John Herlihy, Vice President, Google Ireland with Joe Aherne, President, CPA Ireland at the Google Ireland Headquarters in Dublin.
CPA Ireland calls for consultation prior to any proposed change
The President of the Institute of Certified Public Accountants in Ireland (CPA Ireland) has warned of the need for full and open consultation with business prior to any move by Government to change the filing and payment dates for income tax returns in 2014 and subsequent years.
Speaking at the annual CPA Ireland President’s dinner, Joe Aherne, CPA Ireland President said that because the Government has been forced to change the date of the annual budget speech from December to October in order to meet new Eurozone surveillance rules, it was an obvious consequence that the Government would also need companies to pay their income tax liabilities and make preliminary tax payments at an earlier date too.
“While there has as yet been no indication from Government that the dates for filing self-assessment returns are to be changed, common sense dictates that they will have to move. This year, the Department of Finance will be framing Budget 2014 without knowing the total amount of tax receipts for 2013. Framing a budget on ‘best guesstimates’ is no way to run a business let alone a country and cannot become the norm. For this reason we expect the Government will announce a change in the dates for filing self-assessment returns from 2014 onwards.
“As accounting practitioners we are small businesses advising and servicing other small businesses. We see at the coalface and we see on the bottom line the corrosive effects of recession. Markets have shrunk, margins have shrunk and staying in business has become harder. Many costs have stayed the same or even gone up. Due consideration and consultation must take place with small businesses and their representatives on the impact any change in self-assessment dates will have on cash strapped businesses. This is a critical issue and requires careful consideration and stakeholder consultation”, he said. “In particular we are acutely aware of the implications on cash strapped businesses should they be required to pay tax on money they have yet to earn”.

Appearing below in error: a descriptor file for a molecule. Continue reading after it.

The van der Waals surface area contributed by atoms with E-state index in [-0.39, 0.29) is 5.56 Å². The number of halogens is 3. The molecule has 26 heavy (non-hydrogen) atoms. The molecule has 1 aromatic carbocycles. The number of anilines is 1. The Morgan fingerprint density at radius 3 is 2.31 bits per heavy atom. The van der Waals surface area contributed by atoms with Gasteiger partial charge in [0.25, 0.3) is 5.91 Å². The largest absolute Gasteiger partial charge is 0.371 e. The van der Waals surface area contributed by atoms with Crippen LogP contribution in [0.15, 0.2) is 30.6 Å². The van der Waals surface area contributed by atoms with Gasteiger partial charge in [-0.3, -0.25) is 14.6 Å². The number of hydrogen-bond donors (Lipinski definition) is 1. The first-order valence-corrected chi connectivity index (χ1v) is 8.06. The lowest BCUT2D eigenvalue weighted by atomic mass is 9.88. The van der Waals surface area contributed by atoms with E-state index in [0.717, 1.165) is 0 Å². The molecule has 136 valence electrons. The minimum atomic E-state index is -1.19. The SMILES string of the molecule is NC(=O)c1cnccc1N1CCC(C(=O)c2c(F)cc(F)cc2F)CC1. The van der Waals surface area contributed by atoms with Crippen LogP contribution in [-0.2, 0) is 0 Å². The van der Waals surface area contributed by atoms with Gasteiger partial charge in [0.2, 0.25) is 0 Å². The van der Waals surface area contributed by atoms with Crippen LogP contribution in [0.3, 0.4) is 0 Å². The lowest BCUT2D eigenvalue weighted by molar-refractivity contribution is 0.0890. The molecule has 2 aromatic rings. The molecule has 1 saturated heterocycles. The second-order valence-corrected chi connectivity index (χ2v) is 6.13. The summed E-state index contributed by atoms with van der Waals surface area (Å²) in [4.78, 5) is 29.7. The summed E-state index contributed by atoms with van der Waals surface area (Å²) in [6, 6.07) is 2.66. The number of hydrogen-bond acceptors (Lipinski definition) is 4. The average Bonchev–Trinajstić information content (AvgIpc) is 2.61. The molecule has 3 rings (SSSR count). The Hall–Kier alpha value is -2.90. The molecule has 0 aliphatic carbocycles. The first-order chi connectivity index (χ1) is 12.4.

Mr Aherne continued, “the accountancy profession is more than willing to engage with government to work towards the least painful solution for business. Transition will require careful planning and the draconian penalties for late filing should be removed during a transition and education phase. The sooner we have engagement and agreement on a pathway forward, the sooner all stakeholders can begin to plan for this inevitable change”.
Commenting on the EU Commission’s decision to investigate Ireland’s tax regime for multinational companies Mr. Aherne said that the decision appeared to be influenced by comments made by Apple CEO Tim Cooke at a US Senate hearing which he subsequently retracted. “The Government has made it clear that it does not do special tax deals and is very clear on our headline corporate tax rate . Ireland’s effective corporation tax rate is higher than France and other jurisdictions. I applaud the clear and continuing commitment by this Government to the maintenance of the 12 .5 % corporate tax rate.
“While the 12.5% rate is low, it is not
a nominal tax rate. If an organisation does not have a genuine presence and substance in Ireland, it will not be in a position to avail itself of the 12.5%. If this substance is absent, the rate of tax applying is 25%, hardly a rate associated with a tax haven. We battle with the best in world to attract FDI and this tax rate is part of a strategic offering of initiatives and incentives that gives us a sustainable competitive advantage. It must be retained”.